Culver Capital Investment Banking

CEOs Most Optimistic on U.S. Profits in Bull Signal


November 08, 2010, 10:15 AM EST

By Lynn Thomasson and Whitney Kisling

Nov. 8 (Bloomberg) — More U.S. executives than ever are increasing earnings forecasts compared with those lowering them, helped by almost $2 trillion of Federal Reserve spending and a recovery in the global economy.

EBay Inc., United Parcel Service Inc. and 196 other companies raised profit estimates above analysts’ projections last month as 130 firms cut them, the biggest gap since Bloomberg began tracking the data in 1999. Shipping companies and computer makers boosted forecasts the most, pushing the Morgan Stanley Cyclical Index of businesses most tied to the economy up 27 percent from July 2 through Nov. 5. That beat the 20 percent rally in the Standard & Poor’s 500 Index.

Companies are raising the outlook for U.S. profits at the same time the Fed is trying to prevent deflation and reduce unemployment by purchasing an additional $600 billion in Treasuries. The last time executives were this optimistic, stocks climbed 39 percent over the next 3 1/2 years, data compiled by Bloomberg show.

“It’s important for the rally and for the general health of the market that investors continue to anticipate higher earnings,” said Dean Gulis, who manages $3 billion for Loomis Sayles & Co. in Bloomfield Hills, Michigan. “That companies themselves are expecting better profits is very positive. As we see rising earnings, we’ll see improving stock prices.”

GDP Growth

About 1.5 U.S. companies boosted earnings estimates above analysts’ forecasts for each that cut projections in October. That’s about three times the average of 0.59 in the past 10 years, data tracked by Bloomberg show. The ratio fell to a record low of 0.1 in December 2008, three months after New York- based Lehman Brothers Holdings Inc. filed for bankruptcy. When it reached 1.1 in March 2004, the S&P 500 rose from 1,126.21 to a record 1,565.15 in October 2007, Bloomberg data show.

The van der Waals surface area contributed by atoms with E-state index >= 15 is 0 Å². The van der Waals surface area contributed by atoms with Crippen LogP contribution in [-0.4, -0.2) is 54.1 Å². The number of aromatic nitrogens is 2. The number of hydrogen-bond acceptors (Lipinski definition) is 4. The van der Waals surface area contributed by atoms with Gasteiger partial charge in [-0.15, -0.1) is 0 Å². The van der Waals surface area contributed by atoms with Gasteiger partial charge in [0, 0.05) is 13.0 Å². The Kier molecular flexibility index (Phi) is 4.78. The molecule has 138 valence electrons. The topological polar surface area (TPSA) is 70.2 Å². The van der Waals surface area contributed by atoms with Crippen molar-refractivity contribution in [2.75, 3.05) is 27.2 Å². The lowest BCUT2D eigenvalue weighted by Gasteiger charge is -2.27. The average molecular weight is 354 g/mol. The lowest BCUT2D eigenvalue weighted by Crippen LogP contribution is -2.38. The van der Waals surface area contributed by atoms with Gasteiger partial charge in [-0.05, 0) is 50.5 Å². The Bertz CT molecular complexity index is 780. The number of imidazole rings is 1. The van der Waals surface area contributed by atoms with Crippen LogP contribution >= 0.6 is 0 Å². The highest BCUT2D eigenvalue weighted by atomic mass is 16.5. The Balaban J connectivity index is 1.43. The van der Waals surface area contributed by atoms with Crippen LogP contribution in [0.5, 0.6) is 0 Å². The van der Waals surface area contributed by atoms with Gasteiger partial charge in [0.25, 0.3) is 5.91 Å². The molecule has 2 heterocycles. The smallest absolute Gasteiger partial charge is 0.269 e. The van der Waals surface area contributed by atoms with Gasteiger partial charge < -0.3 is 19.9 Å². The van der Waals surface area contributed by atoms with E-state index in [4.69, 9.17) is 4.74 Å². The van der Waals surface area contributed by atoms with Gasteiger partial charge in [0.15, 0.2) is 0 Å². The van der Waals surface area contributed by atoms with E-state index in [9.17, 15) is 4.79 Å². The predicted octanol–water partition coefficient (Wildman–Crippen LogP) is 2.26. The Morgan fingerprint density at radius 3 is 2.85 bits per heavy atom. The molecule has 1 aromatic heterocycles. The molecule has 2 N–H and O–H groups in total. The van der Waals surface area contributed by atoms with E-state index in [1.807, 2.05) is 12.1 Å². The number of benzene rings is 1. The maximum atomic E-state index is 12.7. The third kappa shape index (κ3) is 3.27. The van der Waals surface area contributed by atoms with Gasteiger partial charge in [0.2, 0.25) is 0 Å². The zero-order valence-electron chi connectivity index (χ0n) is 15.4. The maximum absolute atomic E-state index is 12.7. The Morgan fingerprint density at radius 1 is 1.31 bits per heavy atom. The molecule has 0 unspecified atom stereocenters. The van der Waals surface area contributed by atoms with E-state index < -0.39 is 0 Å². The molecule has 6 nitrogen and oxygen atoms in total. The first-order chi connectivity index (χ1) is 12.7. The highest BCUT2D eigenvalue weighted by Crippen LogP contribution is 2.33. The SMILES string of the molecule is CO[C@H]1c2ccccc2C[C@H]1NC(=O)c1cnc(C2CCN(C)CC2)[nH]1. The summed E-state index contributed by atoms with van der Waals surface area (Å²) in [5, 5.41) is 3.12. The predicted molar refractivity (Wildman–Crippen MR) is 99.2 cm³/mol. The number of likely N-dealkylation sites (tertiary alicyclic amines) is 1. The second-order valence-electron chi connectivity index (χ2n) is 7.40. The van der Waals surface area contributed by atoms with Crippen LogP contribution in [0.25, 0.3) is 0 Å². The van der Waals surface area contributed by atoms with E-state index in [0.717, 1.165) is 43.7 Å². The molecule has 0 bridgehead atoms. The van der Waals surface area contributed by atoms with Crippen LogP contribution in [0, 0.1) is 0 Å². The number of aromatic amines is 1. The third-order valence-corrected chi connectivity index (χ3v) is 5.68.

The S&P 500 has gained about 200 points since falling to a 10-month low on July 2 after companies from Baltimore-based T. Rowe Price Group Inc. to Google Inc. in Mountain View, California, topped analysts’ estimates and investors speculated the Fed would act to boost growth. The benchmark measure of U.S. stocks rose 3.6 percent to 1,225.85 last week, the fifth- straight gain. The S&P 500 slipped 0.5 percent to 1,219.95 at 10:08 a.m. in New York.

Earnings at EBay, the owner of the second most-visited e- commerce site, are getting a boost as consumers make more purchases online and use its PayPal service to handle money transfers. The San Jose, California-based company forecast more fourth-quarter sales and earnings than analysts estimated on Oct. 20, spurring the biggest gain in the shares in nine months.

Credit Expansion

Consumer borrowing in the U.S. unexpectedly increased in September by the most in two years, led by a surge in non- revolving credit such as college loans and auto financing, the Federal Reserve said on Nov. 5. The report was released the same day the Labor Department said employers added 151,000 jobs in October, more than twice the median economist prediction.

“We have outperformed our expectations through the first three quarters of the year, and enter the holiday season with confidence in our payments business,” said Bob Swan, EBay’s chief financial officer, on a conference call following the earnings release. “From a business standpoint, our global footprint is expanding.”

Rising international demand for everything from transportation services to tobacco and power tools is helping drive profits at companies such as UPS, Philip Morris International Inc. and Danaher Corp. While forecasts for U.S. gross domestic product in 2011 have fallen to 2.4 percent from 2.9 percent in July, the biggest emerging markets are expected to expand at least twice as fast, based on economist estimates and International Monetary Fund forecasts compiled by Bloomberg.

Posted in: General Market Articles on November 8th by bweaver